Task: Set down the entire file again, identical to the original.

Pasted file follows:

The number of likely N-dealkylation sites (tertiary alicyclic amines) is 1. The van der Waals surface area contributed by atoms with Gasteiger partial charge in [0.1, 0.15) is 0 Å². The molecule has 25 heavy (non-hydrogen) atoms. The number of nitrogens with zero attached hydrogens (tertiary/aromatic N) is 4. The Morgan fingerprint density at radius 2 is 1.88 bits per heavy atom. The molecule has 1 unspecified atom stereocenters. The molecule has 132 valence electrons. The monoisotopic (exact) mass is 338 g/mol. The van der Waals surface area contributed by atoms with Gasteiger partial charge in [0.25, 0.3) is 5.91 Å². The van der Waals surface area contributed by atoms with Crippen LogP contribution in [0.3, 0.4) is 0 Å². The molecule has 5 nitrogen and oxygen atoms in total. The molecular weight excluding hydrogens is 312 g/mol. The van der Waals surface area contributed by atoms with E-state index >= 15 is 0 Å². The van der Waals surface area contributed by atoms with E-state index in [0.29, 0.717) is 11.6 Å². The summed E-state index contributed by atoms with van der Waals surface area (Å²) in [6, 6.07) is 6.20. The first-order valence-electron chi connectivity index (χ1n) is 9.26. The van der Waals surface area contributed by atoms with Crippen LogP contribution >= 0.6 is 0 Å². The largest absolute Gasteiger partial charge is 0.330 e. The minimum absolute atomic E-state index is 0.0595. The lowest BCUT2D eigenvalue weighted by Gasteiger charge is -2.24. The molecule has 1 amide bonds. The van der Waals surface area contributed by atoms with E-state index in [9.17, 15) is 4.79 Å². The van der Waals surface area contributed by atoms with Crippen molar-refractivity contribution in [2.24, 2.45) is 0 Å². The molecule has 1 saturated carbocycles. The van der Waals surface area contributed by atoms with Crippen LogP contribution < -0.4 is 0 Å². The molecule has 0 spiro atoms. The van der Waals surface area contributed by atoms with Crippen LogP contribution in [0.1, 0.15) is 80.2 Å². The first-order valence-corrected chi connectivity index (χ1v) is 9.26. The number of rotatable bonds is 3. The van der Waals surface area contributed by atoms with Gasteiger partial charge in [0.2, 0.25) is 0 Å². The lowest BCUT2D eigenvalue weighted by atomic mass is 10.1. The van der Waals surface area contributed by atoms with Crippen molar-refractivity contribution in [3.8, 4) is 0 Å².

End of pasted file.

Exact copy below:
The number of likely N-dealkylation sites (tertiary alicyclic amines) is 1. The van der Waals surface area contributed by atoms with Gasteiger partial charge in [0.1, 0.15) is 0 Å². The molecule has 25 heavy (non-hydrogen) atoms. The number of nitrogens with zero attached hydrogens (tertiary/aromatic N) is 4. The Morgan fingerprint density at radius 2 is 1.88 bits per heavy atom. The molecule has 1 unspecified atom stereocenters. The molecule has 132 valence electrons. The monoisotopic (exact) mass is 338 g/mol. The van der Waals surface area contributed by atoms with Gasteiger partial charge in [0.25, 0.3) is 5.91 Å². The van der Waals surface area contributed by atoms with Crippen LogP contribution in [0.3, 0.4) is 0 Å². The molecule has 5 nitrogen and oxygen atoms in total. The molecular weight excluding hydrogens is 312 g/mol. The van der Waals surface area contributed by atoms with E-state index >= 15 is 0 Å². The van der Waals surface area contributed by atoms with E-state index in [0.29, 0.717) is 11.6 Å². The summed E-state index contributed by atoms with van der Waals surface area (Å²) in [6, 6.07) is 6.20. The first-order valence-electron chi connectivity index (χ1n) is 9.26. The van der Waals surface area contributed by atoms with Crippen LogP contribution >= 0.6 is 0 Å². The largest absolute Gasteiger partial charge is 0.330 e. The minimum absolute atomic E-state index is 0.0595. The lowest BCUT2D eigenvalue weighted by Gasteiger charge is -2.24. The molecule has 1 amide bonds. The van der Waals surface area contributed by atoms with E-state index in [9.17, 15) is 4.79 Å². The van der Waals surface area contributed by atoms with Crippen molar-refractivity contribution in [2.24, 2.45) is 0 Å². The molecule has 1 saturated carbocycles. The van der Waals surface area contributed by atoms with Crippen LogP contribution < -0.4 is 0 Å². The molecule has 0 spiro atoms. The van der Waals surface area contributed by atoms with Crippen LogP contribution in [0.1, 0.15) is 80.2 Å². The first-order valence-corrected chi connectivity index (χ1v) is 9.26. The number of rotatable bonds is 3. The van der Waals surface area contributed by atoms with Gasteiger partial charge in [0.2, 0.25) is 0 Å². The lowest BCUT2D eigenvalue weighted by atomic mass is 10.1. The van der Waals surface area contributed by atoms with Crippen molar-refractivity contribution in [3.8, 4) is 0 Å².